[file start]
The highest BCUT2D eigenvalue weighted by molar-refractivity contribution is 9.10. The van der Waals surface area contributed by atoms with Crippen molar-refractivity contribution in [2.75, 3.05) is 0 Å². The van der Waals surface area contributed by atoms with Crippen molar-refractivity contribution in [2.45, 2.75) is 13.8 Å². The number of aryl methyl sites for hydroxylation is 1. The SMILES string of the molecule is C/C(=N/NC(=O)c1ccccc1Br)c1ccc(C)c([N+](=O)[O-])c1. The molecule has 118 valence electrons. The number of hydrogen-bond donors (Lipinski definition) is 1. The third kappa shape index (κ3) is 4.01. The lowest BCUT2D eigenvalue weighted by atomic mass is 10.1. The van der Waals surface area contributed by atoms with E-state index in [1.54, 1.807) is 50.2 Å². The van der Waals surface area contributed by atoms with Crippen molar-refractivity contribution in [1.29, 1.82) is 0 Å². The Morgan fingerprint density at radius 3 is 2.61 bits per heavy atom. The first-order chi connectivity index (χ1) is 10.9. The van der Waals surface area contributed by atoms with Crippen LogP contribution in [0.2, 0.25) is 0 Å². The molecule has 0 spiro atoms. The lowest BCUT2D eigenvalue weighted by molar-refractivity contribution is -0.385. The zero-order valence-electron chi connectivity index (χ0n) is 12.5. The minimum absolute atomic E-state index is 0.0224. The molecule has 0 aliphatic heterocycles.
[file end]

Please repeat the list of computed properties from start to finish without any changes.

The highest BCUT2D eigenvalue weighted by molar-refractivity contribution is 9.10. The van der Waals surface area contributed by atoms with Crippen molar-refractivity contribution in [2.75, 3.05) is 0 Å². The van der Waals surface area contributed by atoms with Crippen molar-refractivity contribution in [2.45, 2.75) is 13.8 Å². The number of aryl methyl sites for hydroxylation is 1. The SMILES string of the molecule is C/C(=N/NC(=O)c1ccccc1Br)c1ccc(C)c([N+](=O)[O-])c1. The molecule has 118 valence electrons. The number of hydrogen-bond donors (Lipinski definition) is 1. The third kappa shape index (κ3) is 4.01. The lowest BCUT2D eigenvalue weighted by atomic mass is 10.1. The van der Waals surface area contributed by atoms with E-state index in [1.54, 1.807) is 50.2 Å². The van der Waals surface area contributed by atoms with Crippen molar-refractivity contribution in [1.29, 1.82) is 0 Å². The Morgan fingerprint density at radius 3 is 2.61 bits per heavy atom. The first-order chi connectivity index (χ1) is 10.9. The van der Waals surface area contributed by atoms with Crippen LogP contribution in [0.2, 0.25) is 0 Å². The molecule has 0 spiro atoms. The lowest BCUT2D eigenvalue weighted by molar-refractivity contribution is -0.385. The zero-order valence-electron chi connectivity index (χ0n) is 12.5. The minimum absolute atomic E-state index is 0.0224. The molecule has 0 aliphatic heterocycles.